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the Drone Attack on Saudi Oil is Affecting Investors

Photo by Flickr.com | CC BY | Photoshopped

From Birch Gold Group

Over the weekend, an oil field and oil processing facility in Saudi Arabia was attacked by hostile drone technology. The damage knocked out 5.7 million barrels of daily crude production, which is 50% of the kingdom’s oil output and 5% of global production.

After the attack, conflicting reports followed on Saudi Arabia’s ability to restore their oil production. Saudi Aramco, the national oil company, reported they aimed to restore one-third of the lost oil output by Monday, September 16. However, Bloomberg News reported a gloomier estimate: it could take weeks to restore the majority of Aramco’s oil output.

Immediately after the attack, oil prices soared. That prompted Saudi Arabia to cut its oil output in half.

U.S. gasoline futures then surged 12.8%, climbing $0.20 to an average of $1.75 per gallon.

Next, oil prices began dropping from their highs after President Trump announced he was authorizing the release of oil from the Strategic Petroleum Reserve, stating the goal of this move was to keep the markets “well-supplied.”

As you can see, this unforeseen incident has caused much financial volatility around the globe. The oil attack in Saudi Arabia created ripple effects that are spreading out and disrupting other areas of the global economy.

Explosive Ripple Effects on Investments

Let’s begin with the market obviously affected the most by the Middle Eastern proxy war — oil.

Oil Prices

Some analysts think oil prices will rise significantly, possibly reaching $70 per barrel or higher. One of those analysts is Chris Midgley, global head of analytics for S&P Global Platts. “The events in Saudi Arabia have ratcheted up tensions in the Middle East to a new level raising concerns about supply security,” he said.

According to S&P Global Platts, Saudi Arabia should be able to maintain supply in the short term by tapping their reserves, but their analysts are looking for any signs that production will be hurt long-term. “Price could move higher if Saudi production is confirmed to be curtailed for a more substantial period which is not our current assumption,” Midgley said.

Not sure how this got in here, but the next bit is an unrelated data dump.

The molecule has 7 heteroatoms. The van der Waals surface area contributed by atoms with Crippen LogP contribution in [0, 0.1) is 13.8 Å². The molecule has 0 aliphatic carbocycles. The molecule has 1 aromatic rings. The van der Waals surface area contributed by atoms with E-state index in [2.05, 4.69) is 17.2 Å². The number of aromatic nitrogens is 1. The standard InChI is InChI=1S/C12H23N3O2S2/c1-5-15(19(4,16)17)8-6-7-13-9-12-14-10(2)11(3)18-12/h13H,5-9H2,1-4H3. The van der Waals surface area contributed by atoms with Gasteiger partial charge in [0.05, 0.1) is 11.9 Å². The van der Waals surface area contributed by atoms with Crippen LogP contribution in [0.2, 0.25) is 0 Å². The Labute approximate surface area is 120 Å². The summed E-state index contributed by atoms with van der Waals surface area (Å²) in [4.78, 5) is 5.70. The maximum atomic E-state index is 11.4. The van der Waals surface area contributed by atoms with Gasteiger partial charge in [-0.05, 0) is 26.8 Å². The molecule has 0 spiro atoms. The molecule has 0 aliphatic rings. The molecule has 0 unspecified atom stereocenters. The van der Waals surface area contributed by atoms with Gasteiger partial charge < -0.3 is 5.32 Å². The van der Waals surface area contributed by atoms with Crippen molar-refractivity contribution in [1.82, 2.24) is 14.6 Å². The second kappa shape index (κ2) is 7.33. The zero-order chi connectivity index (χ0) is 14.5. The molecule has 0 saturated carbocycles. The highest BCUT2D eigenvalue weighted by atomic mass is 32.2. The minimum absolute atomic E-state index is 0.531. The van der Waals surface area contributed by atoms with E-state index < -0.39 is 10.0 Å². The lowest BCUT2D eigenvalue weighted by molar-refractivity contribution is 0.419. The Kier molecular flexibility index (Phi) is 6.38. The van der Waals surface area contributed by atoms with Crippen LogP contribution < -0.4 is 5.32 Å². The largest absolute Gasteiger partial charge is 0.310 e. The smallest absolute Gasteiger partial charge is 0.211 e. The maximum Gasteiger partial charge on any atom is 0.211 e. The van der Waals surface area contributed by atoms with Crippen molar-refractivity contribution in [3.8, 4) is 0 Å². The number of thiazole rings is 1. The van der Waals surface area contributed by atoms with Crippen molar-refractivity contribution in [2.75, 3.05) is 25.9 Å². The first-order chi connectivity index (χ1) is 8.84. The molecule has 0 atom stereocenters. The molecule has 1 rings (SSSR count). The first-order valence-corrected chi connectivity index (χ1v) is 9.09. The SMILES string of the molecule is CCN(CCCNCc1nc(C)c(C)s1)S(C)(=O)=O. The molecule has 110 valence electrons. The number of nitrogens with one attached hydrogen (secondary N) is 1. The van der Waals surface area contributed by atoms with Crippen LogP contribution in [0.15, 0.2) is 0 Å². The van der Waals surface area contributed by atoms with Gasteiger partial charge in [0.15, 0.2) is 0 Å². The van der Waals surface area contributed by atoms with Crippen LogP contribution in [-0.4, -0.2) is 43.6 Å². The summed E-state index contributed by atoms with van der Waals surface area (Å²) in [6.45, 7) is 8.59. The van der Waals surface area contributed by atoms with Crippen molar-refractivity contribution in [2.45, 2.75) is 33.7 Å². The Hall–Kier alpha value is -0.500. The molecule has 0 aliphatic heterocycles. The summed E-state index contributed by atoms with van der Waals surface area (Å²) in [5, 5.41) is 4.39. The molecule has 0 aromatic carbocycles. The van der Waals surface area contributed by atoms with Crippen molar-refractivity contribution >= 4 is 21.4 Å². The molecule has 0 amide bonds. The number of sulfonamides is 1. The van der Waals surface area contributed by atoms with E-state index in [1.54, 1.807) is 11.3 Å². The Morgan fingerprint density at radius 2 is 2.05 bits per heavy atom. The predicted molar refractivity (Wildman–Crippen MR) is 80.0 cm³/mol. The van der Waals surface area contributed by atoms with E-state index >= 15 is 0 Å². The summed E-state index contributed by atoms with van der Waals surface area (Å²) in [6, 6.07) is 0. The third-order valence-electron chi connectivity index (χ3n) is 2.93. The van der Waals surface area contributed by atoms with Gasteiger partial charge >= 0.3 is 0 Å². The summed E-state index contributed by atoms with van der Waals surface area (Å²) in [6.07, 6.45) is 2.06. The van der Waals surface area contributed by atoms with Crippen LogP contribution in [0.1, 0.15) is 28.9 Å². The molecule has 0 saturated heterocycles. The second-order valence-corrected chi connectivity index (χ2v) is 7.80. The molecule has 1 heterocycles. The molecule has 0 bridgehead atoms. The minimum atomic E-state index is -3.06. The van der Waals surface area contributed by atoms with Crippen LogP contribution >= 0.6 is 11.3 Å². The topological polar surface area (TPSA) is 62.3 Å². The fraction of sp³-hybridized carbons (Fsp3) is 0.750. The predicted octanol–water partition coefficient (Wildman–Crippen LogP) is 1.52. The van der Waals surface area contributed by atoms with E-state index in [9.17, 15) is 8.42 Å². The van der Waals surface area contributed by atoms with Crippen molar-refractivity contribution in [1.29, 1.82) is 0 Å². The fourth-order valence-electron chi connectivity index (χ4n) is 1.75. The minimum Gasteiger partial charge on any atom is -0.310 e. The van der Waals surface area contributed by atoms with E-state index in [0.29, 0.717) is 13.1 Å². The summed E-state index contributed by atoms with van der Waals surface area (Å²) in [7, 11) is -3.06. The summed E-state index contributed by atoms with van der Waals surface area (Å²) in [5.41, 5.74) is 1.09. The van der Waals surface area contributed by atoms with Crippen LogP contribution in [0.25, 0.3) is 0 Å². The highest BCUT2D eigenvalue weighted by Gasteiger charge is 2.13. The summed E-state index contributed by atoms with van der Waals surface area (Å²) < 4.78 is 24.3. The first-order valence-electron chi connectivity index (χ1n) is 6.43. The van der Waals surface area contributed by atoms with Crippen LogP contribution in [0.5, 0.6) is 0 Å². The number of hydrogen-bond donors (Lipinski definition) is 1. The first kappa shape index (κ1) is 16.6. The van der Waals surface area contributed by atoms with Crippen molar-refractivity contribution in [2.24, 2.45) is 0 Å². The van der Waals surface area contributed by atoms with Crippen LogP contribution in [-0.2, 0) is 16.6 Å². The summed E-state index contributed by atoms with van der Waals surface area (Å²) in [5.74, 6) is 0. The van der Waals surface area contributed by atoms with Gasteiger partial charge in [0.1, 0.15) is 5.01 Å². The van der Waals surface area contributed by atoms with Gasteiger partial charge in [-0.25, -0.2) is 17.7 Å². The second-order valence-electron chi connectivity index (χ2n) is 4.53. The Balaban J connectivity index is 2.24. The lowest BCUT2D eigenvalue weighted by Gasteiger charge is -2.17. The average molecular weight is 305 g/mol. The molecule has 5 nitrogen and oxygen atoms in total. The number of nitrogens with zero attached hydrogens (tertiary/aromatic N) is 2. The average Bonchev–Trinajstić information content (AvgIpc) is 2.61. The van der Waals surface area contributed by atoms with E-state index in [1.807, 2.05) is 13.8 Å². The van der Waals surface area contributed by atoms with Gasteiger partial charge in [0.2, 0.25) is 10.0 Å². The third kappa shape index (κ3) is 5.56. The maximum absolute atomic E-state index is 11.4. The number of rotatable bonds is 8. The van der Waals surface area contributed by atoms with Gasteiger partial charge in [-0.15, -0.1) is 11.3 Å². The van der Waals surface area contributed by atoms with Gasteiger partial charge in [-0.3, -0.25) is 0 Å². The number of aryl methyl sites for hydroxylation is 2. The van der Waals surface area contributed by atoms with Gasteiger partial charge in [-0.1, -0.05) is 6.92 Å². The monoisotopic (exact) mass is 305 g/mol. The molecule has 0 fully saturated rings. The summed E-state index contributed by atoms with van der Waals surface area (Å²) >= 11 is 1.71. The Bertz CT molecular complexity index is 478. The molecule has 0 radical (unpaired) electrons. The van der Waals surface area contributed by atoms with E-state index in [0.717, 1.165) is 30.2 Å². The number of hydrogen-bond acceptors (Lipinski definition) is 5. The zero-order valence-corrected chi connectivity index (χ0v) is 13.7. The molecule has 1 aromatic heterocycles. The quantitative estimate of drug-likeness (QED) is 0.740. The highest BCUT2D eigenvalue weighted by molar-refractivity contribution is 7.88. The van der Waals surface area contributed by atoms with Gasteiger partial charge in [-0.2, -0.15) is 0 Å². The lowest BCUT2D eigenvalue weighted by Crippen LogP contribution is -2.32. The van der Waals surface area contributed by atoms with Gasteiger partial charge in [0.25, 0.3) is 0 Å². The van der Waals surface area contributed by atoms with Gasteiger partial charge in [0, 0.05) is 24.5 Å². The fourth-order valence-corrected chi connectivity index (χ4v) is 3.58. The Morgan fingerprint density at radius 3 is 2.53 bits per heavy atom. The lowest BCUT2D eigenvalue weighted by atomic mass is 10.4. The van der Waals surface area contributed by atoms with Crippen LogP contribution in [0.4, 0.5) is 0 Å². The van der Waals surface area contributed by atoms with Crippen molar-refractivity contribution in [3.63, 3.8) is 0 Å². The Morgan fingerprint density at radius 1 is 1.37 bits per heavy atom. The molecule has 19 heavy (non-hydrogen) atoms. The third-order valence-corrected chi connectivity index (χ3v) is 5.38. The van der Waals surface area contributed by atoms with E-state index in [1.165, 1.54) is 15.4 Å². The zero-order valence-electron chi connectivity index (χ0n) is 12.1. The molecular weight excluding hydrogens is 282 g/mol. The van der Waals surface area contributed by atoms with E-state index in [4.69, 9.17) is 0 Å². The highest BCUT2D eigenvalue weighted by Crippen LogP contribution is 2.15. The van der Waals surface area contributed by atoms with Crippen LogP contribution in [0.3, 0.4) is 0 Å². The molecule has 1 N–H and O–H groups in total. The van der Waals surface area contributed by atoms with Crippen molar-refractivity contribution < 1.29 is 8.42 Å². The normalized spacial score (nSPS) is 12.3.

A more hopeful outlook came from White House Counselor Kellyanne Conway, who said on Fox News Sunday, “The U.S. is ready to tap its Strategic Petroleum Reserve, used only for emergencies, to stabilize supply in the oil market.”

If oil prices cannot be kept down, this will have significant impacts on the economy — in fact, some analysts warn the global economy could tip into a recession.

Stocks

Saudi Arabia’s stock market dropped 2.3% at Sunday’s open, while the country was still putting out the fires.

After the U.S. stock market closed on Monday, Barron’s reported the Dow dropped 143 points due to aftershock felt from the oil attack.

But not everyone thinks the Saudi oil incident will negatively affect the current bull market. Writer Mark Hulbert explains on the MarketWatch blog why he thinks stock investors have overreacted to the Saudi oil attack. The bottom line of his article?

“Don’t automatically assume that oil’s price hike spells the end of the economic expansion or the bull market. It might actually keep both the economy and the bull running strong.”

Precious Metals

Many investors have turned to safe haven investments in the wake of the oil attack.

Spot gold was up 1% at $1,503.10 per ounce on Monday after experiencing a dip of 1.2% in the previous week, as the market reflected a hope that the U.S.-China trade war might be ending soon.

Once again, gold is seen as a safe haven during a time of political and financial uncertainty, including when the dollar and stock markets suffer.

Uncertain Times Ahead

More investors could be turning to gold in the next few months as they keep an eye on the price of oil. If the resulting oil price hike continues on for more than a few months — the global economy could be deeply damaged.

When an oil price spike is caused by a shock to supply, it effectively acts as a tax on consumers of oil, hurting the GDP of countries that are net oil importers.

Economist Holger Schmieding of Germany pointed out an increase of 10 euro per barrel generally adds 0.3% to eurozone consumer price inflation in two months, and this affects consumers’ disposable income.

“For countries that are hovering on the brink of recession already, this could make the difference between stagnation or a mild contraction,” he said, pointing to Germany and Italy.